Why Missions Experts Are Redefining ‘Unreached People Groups’

Fewer than 1 percent of missionaries end up among the world’s least-Christian peoples. New categories aim to highlight the areas most desperate for the gospel.

The term “unreached people groups” transformed how evangelicals approach the Great Commission, revealing how it was not enough to have missionaries in every country if there were still populations with no chance of hearing the gospel. The call to global missions had to get more specific.

But in the 45 years since the late US Center for World Mission founder Ralph Winter popularized the concept—spurring maps, checklists, and stats toward a new goal—missiologists have begun to update their terminology for targeting the unevangelized, with some rethinking the “people groups” idea altogether.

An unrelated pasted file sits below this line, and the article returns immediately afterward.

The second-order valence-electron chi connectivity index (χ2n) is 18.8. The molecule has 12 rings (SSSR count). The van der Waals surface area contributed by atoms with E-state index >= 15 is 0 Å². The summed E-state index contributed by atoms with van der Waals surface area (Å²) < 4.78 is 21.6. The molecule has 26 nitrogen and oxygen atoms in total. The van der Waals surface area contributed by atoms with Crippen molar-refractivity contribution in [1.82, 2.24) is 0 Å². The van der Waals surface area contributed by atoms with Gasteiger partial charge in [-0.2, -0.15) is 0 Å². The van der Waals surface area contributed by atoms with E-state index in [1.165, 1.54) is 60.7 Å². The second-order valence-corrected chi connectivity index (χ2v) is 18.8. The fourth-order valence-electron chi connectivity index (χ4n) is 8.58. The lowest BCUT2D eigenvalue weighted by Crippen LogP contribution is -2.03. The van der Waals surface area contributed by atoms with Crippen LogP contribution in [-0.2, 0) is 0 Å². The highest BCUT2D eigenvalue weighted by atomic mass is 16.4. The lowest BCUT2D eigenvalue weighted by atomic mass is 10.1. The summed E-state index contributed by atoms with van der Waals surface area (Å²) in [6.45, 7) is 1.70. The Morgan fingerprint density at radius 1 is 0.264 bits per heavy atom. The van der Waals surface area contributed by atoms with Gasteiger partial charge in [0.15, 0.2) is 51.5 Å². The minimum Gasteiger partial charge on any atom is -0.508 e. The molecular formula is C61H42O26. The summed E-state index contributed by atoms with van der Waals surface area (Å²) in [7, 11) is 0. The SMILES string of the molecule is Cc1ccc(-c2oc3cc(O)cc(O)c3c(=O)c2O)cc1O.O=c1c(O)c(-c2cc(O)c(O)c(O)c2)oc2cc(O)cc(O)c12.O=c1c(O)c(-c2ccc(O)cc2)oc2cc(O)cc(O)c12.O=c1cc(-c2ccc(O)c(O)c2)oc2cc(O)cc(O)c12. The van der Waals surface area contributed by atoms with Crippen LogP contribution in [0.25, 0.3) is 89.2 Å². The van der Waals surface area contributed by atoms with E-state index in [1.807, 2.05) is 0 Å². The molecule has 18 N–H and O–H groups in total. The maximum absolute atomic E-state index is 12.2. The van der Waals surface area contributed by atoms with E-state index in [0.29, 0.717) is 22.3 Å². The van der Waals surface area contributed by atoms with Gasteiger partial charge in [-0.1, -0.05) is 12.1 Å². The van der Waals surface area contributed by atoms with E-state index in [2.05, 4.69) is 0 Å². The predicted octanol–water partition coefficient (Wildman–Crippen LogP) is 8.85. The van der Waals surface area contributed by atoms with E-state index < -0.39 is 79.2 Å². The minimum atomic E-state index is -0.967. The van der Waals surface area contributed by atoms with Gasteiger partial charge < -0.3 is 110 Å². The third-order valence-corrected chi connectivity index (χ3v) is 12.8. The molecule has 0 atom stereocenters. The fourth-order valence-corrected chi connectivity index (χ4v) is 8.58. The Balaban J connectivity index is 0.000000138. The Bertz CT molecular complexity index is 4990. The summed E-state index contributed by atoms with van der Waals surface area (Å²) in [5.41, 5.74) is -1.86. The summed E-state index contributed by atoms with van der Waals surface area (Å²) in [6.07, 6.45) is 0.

The labels are not just a matter of semantics; if too broad or too narrow, they fail to identify the people who are most desperate for the gospel and won’t accurately capture the church’s progress toward making disciples of all nations.

Critics of the traditional definition of an unreached group, one where evangelicals make up less than 2 percent of the population, note that it ends up including peoples at disparate ends of a spectrum: some that already have a strong Christian presence, and others that have almost no exposure to the gospel. “Unreached people groups with no believers among them will not receive the witnesses they need if they are not clearly distinguished from those with thousands of believers,” wrote missionary and scholar Rebecca Lewis, Winter’s daughter, in the International Journal of Frontier Missiology last year.

Plus, “there is now significant status associated with mission efforts among unreached people groups,” said Robby Butler, general director of Missions Network. “This translates into prayer and financial support for such efforts, …

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